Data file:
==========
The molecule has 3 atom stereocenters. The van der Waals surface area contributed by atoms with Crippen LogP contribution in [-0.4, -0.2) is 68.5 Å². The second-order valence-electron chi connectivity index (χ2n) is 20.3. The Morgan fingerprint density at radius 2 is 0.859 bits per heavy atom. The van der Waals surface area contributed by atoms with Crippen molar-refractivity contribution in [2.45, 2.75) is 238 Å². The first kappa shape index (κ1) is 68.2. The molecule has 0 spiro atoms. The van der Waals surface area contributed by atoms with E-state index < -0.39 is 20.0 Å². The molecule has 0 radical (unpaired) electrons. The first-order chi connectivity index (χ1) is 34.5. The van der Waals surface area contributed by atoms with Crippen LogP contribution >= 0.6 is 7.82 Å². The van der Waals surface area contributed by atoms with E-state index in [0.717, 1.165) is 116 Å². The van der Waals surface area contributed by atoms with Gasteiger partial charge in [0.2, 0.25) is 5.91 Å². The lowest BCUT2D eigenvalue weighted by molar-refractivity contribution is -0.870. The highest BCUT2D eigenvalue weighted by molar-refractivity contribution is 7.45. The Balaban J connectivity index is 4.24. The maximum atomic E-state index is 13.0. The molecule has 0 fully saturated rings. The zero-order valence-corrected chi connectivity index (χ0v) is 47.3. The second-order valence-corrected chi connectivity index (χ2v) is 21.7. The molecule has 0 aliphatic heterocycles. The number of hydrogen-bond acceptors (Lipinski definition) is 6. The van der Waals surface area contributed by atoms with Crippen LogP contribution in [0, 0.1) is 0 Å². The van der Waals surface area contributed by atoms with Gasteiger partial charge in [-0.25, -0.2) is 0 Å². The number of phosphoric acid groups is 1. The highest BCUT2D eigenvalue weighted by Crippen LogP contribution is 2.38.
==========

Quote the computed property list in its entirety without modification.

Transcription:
The molecule has 3 atom stereocenters. The van der Waals surface area contributed by atoms with Crippen LogP contribution in [-0.4, -0.2) is 68.5 Å². The second-order valence-electron chi connectivity index (χ2n) is 20.3. The Morgan fingerprint density at radius 2 is 0.859 bits per heavy atom. The van der Waals surface area contributed by atoms with Crippen molar-refractivity contribution in [2.45, 2.75) is 238 Å². The first kappa shape index (κ1) is 68.2. The molecule has 0 spiro atoms. The van der Waals surface area contributed by atoms with E-state index < -0.39 is 20.0 Å². The molecule has 0 radical (unpaired) electrons. The first-order chi connectivity index (χ1) is 34.5. The van der Waals surface area contributed by atoms with Crippen LogP contribution >= 0.6 is 7.82 Å². The van der Waals surface area contributed by atoms with E-state index in [0.717, 1.165) is 116 Å². The van der Waals surface area contributed by atoms with Gasteiger partial charge in [0.2, 0.25) is 5.91 Å². The lowest BCUT2D eigenvalue weighted by molar-refractivity contribution is -0.870. The highest BCUT2D eigenvalue weighted by molar-refractivity contribution is 7.45. The Balaban J connectivity index is 4.24. The maximum atomic E-state index is 13.0. The molecule has 0 fully saturated rings. The zero-order valence-corrected chi connectivity index (χ0v) is 47.3. The second-order valence-corrected chi connectivity index (χ2v) is 21.7. The molecule has 0 aliphatic heterocycles. The number of hydrogen-bond acceptors (Lipinski definition) is 6. The van der Waals surface area contributed by atoms with Crippen LogP contribution in [0, 0.1) is 0 Å². The van der Waals surface area contributed by atoms with Gasteiger partial charge in [-0.25, -0.2) is 0 Å². The number of phosphoric acid groups is 1. The highest BCUT2D eigenvalue weighted by Crippen LogP contribution is 2.38.